In order to make our study time worthwhile to the museum, we tasked ourselves with translating as many of the inscriptions in the Egypt hall as we could. To date, we have completed seven of the longer inscriptions and started on several more. The inscriptions fall into two categories: formulaic writings and hymns. The formulaic writings are offerings to the gods. While they follow a set format, we usually find something different in each of them. The hymns are much more difficult. Poetry in any language is harder to interpret than prose, and Egyptian hymns are no different. It also helps if you understand something of the culture of ancient Egypt.

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Hieroglyphs on the coffin of Ankh-Hap. His name appears in the lower left-hand corner of this photo.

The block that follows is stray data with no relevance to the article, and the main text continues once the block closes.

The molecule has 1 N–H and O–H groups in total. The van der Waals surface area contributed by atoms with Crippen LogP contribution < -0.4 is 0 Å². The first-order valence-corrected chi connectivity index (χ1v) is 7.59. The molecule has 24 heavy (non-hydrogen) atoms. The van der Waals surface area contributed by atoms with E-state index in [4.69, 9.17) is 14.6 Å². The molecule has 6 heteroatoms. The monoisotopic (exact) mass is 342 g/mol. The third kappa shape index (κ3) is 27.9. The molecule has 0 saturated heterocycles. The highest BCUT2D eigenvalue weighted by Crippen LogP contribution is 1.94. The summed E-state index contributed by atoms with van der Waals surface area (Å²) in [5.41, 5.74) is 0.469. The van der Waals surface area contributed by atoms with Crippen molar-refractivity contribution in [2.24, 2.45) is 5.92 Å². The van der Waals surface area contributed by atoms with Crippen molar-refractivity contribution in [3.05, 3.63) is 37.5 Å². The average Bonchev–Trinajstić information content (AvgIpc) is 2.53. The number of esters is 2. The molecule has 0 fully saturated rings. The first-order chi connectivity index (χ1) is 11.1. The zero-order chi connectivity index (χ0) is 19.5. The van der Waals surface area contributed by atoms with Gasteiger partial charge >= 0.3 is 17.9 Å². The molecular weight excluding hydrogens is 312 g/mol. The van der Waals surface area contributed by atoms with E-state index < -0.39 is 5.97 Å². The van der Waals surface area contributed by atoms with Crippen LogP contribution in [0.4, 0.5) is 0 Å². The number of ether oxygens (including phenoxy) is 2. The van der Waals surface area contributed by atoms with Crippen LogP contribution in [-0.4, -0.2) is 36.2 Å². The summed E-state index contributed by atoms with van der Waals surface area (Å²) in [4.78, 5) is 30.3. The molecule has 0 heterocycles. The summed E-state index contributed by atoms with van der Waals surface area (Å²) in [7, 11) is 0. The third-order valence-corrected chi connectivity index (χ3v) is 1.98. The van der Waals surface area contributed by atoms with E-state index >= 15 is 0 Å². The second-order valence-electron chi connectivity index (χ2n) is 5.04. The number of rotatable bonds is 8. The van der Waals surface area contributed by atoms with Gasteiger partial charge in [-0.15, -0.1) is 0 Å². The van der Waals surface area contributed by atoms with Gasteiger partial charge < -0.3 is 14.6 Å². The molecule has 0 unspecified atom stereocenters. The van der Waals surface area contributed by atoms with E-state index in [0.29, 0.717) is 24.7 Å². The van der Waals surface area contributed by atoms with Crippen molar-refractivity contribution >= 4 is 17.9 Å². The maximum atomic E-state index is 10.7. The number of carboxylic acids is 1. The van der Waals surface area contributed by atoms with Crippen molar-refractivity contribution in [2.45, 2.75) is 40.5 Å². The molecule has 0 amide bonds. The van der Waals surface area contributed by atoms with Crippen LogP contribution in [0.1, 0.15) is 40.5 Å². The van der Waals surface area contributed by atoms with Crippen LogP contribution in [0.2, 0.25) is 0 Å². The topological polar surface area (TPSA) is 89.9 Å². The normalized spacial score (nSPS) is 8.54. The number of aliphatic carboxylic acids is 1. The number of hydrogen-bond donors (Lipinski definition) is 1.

While our translations have not been published to the volunteer website, we did create a flip book with useful translations from objects in the hall. In the flip book, we included a translation of Ankh-Hap’s name on his coffin. Ankh-Hap is the mummy owned by HMNS. We found the name of Gemshuankh (aka the Jolly Green Giant) on his coffin, but then he got renamed to Ankhemma’at, so we revised his translation. We located Ptolemy’s cartouche on the replica Rosetta Stone. (We even located it in Demotic and Greek!) By the way, all the cartouches on the Rosetta Stone belong to Ptolemy V, Epiphanes – no Cleopatra, no wives’ names, just Ptolemy. The idea behind the flip book is that someone working or giving a tour in the hall can take the flip book out of the touchcart (there is one book in each cart) and take it to an object in the hall and show visitors appropriate glyphs and what they mean. One of my favorites is to show the bird in Bakenrenes’ name, followed by the rest of her name. It is repeated several times on the cartonnage coffin and visitors get a kick out of being able to recognize the glyphs.